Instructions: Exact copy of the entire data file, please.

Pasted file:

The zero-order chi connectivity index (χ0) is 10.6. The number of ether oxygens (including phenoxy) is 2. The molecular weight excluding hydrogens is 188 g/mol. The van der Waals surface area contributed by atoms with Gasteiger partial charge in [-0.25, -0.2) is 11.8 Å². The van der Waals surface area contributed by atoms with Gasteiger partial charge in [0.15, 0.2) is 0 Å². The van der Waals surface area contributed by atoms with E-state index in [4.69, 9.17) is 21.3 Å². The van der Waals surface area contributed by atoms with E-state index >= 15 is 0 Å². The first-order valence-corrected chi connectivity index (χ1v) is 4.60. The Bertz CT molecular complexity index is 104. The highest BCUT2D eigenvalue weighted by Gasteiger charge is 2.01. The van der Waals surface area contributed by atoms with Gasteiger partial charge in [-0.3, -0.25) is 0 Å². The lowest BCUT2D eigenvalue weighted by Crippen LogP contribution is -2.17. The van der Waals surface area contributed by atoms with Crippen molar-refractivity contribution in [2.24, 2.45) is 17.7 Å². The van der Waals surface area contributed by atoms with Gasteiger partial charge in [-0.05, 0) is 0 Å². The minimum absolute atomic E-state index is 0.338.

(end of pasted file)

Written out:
The zero-order chi connectivity index (χ0) is 10.6. The number of ether oxygens (including phenoxy) is 2. The molecular weight excluding hydrogens is 188 g/mol. The van der Waals surface area contributed by atoms with Gasteiger partial charge in [-0.25, -0.2) is 11.8 Å². The van der Waals surface area contributed by atoms with Gasteiger partial charge in [0.15, 0.2) is 0 Å². The van der Waals surface area contributed by atoms with E-state index in [4.69, 9.17) is 21.3 Å². The van der Waals surface area contributed by atoms with E-state index >= 15 is 0 Å². The first-order valence-corrected chi connectivity index (χ1v) is 4.60. The Bertz CT molecular complexity index is 104. The highest BCUT2D eigenvalue weighted by Gasteiger charge is 2.01. The van der Waals surface area contributed by atoms with Gasteiger partial charge in [-0.3, -0.25) is 0 Å². The lowest BCUT2D eigenvalue weighted by Crippen LogP contribution is -2.17. The van der Waals surface area contributed by atoms with Crippen molar-refractivity contribution in [2.24, 2.45) is 17.7 Å². The van der Waals surface area contributed by atoms with Gasteiger partial charge in [-0.05, 0) is 0 Å². The minimum absolute atomic E-state index is 0.338.